On the urging of a source, Jim Heaney looked into the request for proposals (RFP) for the construction of a massive solar panel manufacturing plant on an industrial plot of land in South Buffalo, New York. He found in the language a stipulation that any development company interested in submitting a proposal must have been in business in Buffalo for at least 50 years in order to be considered.
The only company that fit the bill was owned by one of the governor’s top campaign contributors. When he called the governor’s office to ask about the language, Heaney was told it was a “clerical error,” a “typo” and nothing more, and that it would be fixed.
Two-and-a-half years later, nine top advisers and staff members of New York Gov. Andrew Cuomo have been indicted into bid rigging and other potential corruptions in what’s been labeled as the “Buffalo Billion” project, one that Cuomo has touted and flaunted as a benevolent way to help Buffalo get back on its economic feet.
Heaney was a reporter with the Buffalo News for 25 years before taking a contract buyout and starting Investigative Post in 2012. With a team of five writers and staffers and four contractors, Investigative Post is the only news outlet in Western New York focused exclusively on watchdog journalism, and the indictments handed down on Sept. 22 can be tied back to an article Heaney published in December 2012.
The piece Heaney wrote “caught the attention of U.S. Attorney Preet Bharara, who launched a federal investigation” into the “curious bidding procedures,” which has since become a statewide corruption investigation, Heaney said. “This is coming as close to the governor directly as possible without the governor directly being indicted.”
The Buffalo Billion program is a point of pride for Cuomo and the city of Buffalo itself, and “Frankly, there’s been a lot of cheerleading in the local press about this,” Heaney said. “We’ve been the ones pointing out all sorts of problems with transparency, promises not kept, doing the things investigative reporters do. It’s gratifying to see our work has led to an effort by the U.S. Attorney to try to clean up the corruption he’s uncovered during his investigation.”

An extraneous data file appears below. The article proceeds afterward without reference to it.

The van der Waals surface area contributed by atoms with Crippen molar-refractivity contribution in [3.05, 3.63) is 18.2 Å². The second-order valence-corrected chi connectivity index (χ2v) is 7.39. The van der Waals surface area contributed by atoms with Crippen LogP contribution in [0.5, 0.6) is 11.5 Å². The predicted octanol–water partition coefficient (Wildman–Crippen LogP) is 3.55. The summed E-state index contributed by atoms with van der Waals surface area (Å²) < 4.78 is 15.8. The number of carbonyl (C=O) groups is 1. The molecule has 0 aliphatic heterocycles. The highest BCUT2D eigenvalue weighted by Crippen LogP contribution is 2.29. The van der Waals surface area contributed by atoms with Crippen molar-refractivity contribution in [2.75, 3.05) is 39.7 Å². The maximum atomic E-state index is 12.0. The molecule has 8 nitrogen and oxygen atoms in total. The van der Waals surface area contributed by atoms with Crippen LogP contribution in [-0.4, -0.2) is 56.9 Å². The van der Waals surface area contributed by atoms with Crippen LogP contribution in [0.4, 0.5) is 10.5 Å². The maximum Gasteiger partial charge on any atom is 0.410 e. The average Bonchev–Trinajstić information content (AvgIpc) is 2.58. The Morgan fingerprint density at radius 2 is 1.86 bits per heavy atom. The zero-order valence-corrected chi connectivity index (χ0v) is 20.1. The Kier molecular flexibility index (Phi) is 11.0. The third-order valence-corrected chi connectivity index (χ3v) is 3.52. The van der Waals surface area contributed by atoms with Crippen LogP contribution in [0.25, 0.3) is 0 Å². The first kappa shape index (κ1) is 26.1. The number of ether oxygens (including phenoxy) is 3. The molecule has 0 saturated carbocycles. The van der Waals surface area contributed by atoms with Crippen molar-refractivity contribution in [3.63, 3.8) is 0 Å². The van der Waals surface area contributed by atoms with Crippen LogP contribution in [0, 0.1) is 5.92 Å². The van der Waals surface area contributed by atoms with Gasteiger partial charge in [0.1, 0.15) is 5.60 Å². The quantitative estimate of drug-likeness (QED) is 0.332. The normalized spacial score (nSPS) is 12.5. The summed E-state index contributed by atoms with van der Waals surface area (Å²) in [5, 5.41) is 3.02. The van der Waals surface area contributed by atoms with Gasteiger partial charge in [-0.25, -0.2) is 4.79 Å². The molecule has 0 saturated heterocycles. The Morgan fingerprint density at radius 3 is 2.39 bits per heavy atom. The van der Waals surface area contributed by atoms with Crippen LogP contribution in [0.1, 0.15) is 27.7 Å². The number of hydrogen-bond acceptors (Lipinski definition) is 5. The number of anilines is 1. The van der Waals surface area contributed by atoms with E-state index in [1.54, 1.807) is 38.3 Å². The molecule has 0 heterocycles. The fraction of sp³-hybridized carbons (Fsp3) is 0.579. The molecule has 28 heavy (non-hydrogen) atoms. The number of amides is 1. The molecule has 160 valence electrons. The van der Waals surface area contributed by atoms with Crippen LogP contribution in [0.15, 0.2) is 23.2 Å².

After taking care of the “clerical error” in the original RFP, Heaney asked the governor’s office for more information on the vetting and review process for the submissions after the sole company that met the 50-year threshold was awarded the contract, even though other development firms submitted lower bids.
“I was dealing with Alain Kaloyeros, the governor’s point guy on this, and said I’d like the paperwork to document the process,” Heaney said. “I was completely stonewalled for six months on it. The state went to ridiculous lengths to deny me information, access to people, etc. I wound up doing a story in December 2014 on the lack of transparency, the 50-year requirement, the great, extraordinary lengths they went to to try and thwart my reporting.”
Heaney, whose team has started racking up awards for their work, stresses that there’s “no magic in what I did, you just do what reporters do. You ask questions and keep digging and when people try to deny you information, you dig in your heels and go after it that much harder.”
On this week’s It’s All Journalism podcast, host Michael O’Connell and website editor Amber Healy talk to Jim Heaney about launching Investigative Post, a watchdog website sniffing out corruption and speaking truth to power in Western New York. The Post’s 2 1/2-year investigation led to the recent indictments of nine members of Gov. Andrew Cuomo’s administration over bid rigging and other potential corruption.